Dr. Julie Nelson Davis gave a talk titled “Ukiyo-e in Context” for the DLLC Distinguished Scholar Lecture Series
Dr. Davis is Professor of the History of Art at the University of Pennsylvania and is one of the foremost experts on Japanese ukiyo-e, the pictures of the floating world. She has published extensively on the topic, including two books, Utamaro and Spectacle of Beauty (2007) and Partners in Print: Artistic Collaboration and the Ukiyo-e Market (2015). Davis has also been guest curator for numerous exhibitions, most recently “Inventing Utamaro: A Japanese Masterpiece Rediscovered” (2017) at the Freer and Sackler Galleries, Smithsonian.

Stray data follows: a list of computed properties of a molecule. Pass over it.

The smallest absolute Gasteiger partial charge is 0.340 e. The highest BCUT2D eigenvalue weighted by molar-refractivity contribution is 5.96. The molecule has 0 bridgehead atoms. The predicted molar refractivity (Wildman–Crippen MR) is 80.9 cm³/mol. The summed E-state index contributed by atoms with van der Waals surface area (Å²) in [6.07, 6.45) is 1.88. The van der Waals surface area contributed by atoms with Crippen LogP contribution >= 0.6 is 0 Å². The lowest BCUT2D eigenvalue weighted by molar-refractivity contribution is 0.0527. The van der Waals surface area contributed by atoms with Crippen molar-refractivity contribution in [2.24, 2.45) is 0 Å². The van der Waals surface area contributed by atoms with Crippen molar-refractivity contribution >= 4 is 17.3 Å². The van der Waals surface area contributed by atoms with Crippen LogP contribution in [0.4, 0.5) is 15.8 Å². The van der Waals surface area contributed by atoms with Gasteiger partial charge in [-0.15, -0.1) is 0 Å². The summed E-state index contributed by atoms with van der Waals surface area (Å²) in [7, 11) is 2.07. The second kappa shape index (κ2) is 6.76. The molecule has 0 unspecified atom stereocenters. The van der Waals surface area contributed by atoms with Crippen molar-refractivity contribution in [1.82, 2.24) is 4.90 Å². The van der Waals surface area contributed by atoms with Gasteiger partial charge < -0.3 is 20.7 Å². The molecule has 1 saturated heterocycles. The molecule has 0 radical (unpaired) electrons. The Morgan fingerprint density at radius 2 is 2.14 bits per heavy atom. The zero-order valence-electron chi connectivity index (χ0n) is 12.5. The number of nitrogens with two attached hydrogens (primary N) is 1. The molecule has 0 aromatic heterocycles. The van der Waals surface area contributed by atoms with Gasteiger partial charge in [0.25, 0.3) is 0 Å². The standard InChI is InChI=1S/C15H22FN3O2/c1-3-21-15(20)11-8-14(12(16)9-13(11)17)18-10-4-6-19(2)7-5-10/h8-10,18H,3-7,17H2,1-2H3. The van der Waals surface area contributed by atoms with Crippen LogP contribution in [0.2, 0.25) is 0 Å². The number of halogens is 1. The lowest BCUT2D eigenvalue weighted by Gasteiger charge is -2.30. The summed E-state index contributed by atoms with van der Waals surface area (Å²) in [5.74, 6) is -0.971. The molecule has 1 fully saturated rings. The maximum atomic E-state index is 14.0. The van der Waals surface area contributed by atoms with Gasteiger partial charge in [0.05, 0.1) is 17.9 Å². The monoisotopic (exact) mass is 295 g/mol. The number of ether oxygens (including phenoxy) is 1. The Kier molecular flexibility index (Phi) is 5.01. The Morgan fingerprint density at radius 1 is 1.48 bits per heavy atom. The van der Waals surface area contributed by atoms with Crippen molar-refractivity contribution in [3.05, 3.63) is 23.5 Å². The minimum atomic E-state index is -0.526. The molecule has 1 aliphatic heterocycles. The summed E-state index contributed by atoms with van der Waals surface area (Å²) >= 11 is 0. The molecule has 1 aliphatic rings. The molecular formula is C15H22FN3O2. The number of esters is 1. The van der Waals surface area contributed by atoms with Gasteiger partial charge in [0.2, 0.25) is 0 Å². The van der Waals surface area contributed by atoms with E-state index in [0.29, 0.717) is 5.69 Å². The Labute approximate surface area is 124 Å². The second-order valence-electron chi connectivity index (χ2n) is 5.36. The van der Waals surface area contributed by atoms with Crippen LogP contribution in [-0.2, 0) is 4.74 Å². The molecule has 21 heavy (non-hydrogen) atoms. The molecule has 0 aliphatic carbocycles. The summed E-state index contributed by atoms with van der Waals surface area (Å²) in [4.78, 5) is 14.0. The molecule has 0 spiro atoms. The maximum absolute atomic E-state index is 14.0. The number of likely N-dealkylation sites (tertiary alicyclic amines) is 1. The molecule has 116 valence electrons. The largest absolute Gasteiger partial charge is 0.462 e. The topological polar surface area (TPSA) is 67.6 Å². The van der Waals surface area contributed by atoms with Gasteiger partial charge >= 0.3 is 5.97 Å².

Ukiyo-e, the “pictures of the floating world,” is widely appreciated for its stunning sheet prints of the diversions of contemporary life. In this talk, Davis put these works into a larger context, showing how sheet prints and illustrated books were made in tandem with popular entertainments, appreciated by consumers, critics, and makers for their technical and artistic skill, collected and recorded in period documents. By placing these works into a complex and varied context — where some works were made for a commercial market, backed by savvy entrepreneurs seeking out new ways to make a profit, while others were produced for private coteries and high-ranking individuals seeking cultural capital – she engaged issues around these works as a material investment and as an emerging art form.